Editor: Denis Dupuy, INSERM U869, FRANCE
Received: March 18, 2016; Accepted: October 11, 2016; Published: October 27, 2016
Copyright: © 2016 Hahn et al. This is an open access article distributed under the terms of the Creative Commons Attribution License, which permits unrestricted use, distribution, and reproduction in any medium, provided the original author and source are credited.
Data Availability: All relevant data are within the paper and its Supporting Information files.
Funding: This work was supported by Deutsche Forschungsgemeinschaft (grant DFG EV42/4-2 to E. E.-H.) and Russian Science Foundation (O.V.T. and M.S.G., grant 14-24-00155). J.H. is a member of IRTG 1384 “Enzymes and multienzyme complexes acting on nucleic acids” supported by Deutsche Forschungsgemeinschaft. The funders had no role in study design, data collection and analysis, decision to publish, or preparation of the manuscript.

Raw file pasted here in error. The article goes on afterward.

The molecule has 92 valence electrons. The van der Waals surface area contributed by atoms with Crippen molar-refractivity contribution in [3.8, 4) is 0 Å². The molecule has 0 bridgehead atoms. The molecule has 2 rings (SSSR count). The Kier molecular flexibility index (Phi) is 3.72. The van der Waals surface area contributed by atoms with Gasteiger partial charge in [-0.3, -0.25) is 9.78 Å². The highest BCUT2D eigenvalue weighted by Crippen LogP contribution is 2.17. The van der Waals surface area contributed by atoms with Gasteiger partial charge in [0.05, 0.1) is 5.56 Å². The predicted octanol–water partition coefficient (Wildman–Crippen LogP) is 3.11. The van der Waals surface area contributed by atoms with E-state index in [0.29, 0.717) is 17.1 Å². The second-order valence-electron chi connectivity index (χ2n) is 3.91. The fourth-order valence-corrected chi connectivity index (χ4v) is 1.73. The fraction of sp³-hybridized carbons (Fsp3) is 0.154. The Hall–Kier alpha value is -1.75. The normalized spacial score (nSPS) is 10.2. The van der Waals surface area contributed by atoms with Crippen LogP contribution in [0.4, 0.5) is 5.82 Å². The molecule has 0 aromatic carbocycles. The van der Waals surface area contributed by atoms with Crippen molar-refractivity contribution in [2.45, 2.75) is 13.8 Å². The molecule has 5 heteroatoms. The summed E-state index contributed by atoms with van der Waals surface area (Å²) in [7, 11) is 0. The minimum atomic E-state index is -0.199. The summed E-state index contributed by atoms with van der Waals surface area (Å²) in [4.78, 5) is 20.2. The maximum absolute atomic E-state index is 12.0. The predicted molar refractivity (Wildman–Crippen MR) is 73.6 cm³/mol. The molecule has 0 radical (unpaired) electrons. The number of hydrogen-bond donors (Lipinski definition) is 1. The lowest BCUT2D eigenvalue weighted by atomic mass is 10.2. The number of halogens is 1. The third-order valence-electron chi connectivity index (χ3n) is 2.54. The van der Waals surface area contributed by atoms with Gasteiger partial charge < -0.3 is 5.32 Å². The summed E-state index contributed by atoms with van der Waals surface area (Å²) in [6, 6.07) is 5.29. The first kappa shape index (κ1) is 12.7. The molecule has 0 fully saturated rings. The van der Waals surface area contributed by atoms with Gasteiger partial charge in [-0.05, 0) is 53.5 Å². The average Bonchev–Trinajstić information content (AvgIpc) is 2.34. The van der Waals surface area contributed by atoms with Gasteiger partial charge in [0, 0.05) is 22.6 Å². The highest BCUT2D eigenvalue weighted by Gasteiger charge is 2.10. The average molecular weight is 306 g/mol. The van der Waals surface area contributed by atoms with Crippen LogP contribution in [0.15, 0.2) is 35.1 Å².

Competing interests: The authors have declared that no competing interests exist.
High-throughput transcriptomic and proteomic studies reveal many new genes in bacteria. However, bacterial genes for regulatory small non-coding RNAs (sRNAs) are still poorly characterized  and genes for small proteins often remain unrecognized [2–5], although many small proteins perform important structural and regulatory functions (reviewed in refs. [4,5]) or are parts of toxin-antitoxin systems (TAs) that are important for survival of bacterial subpopulations under detrimental conditions [6,7]. Hence, systematic, large-scale identification of these genome elements followed by detailed characterization is an important research area.